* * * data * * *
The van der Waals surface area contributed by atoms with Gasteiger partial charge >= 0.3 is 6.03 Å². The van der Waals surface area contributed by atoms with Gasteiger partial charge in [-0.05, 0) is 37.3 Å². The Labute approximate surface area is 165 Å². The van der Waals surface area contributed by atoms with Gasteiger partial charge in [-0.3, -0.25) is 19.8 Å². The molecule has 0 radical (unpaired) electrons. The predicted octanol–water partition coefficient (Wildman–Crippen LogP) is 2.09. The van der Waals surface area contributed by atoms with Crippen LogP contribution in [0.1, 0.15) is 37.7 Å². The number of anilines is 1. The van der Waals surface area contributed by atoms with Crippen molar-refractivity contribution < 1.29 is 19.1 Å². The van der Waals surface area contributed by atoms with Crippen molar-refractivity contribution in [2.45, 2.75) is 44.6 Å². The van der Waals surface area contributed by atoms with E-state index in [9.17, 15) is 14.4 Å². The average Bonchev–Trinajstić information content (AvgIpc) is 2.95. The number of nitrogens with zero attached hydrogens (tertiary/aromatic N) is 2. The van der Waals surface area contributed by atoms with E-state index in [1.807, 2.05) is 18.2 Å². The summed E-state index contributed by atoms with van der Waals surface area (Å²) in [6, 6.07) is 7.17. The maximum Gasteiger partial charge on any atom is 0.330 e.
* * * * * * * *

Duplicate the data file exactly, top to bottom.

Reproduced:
The van der Waals surface area contributed by atoms with Gasteiger partial charge >= 0.3 is 6.03 Å². The van der Waals surface area contributed by atoms with Gasteiger partial charge in [-0.05, 0) is 37.3 Å². The Labute approximate surface area is 165 Å². The van der Waals surface area contributed by atoms with Gasteiger partial charge in [-0.3, -0.25) is 19.8 Å². The molecule has 0 radical (unpaired) electrons. The predicted octanol–water partition coefficient (Wildman–Crippen LogP) is 2.09. The van der Waals surface area contributed by atoms with Crippen LogP contribution in [0.1, 0.15) is 37.7 Å². The number of anilines is 1. The van der Waals surface area contributed by atoms with Crippen molar-refractivity contribution < 1.29 is 19.1 Å². The van der Waals surface area contributed by atoms with Crippen molar-refractivity contribution in [2.45, 2.75) is 44.6 Å². The van der Waals surface area contributed by atoms with E-state index in [9.17, 15) is 14.4 Å². The average Bonchev–Trinajstić information content (AvgIpc) is 2.95. The number of nitrogens with zero attached hydrogens (tertiary/aromatic N) is 2. The van der Waals surface area contributed by atoms with E-state index in [1.807, 2.05) is 18.2 Å². The summed E-state index contributed by atoms with van der Waals surface area (Å²) in [6, 6.07) is 7.17. The maximum Gasteiger partial charge on any atom is 0.330 e.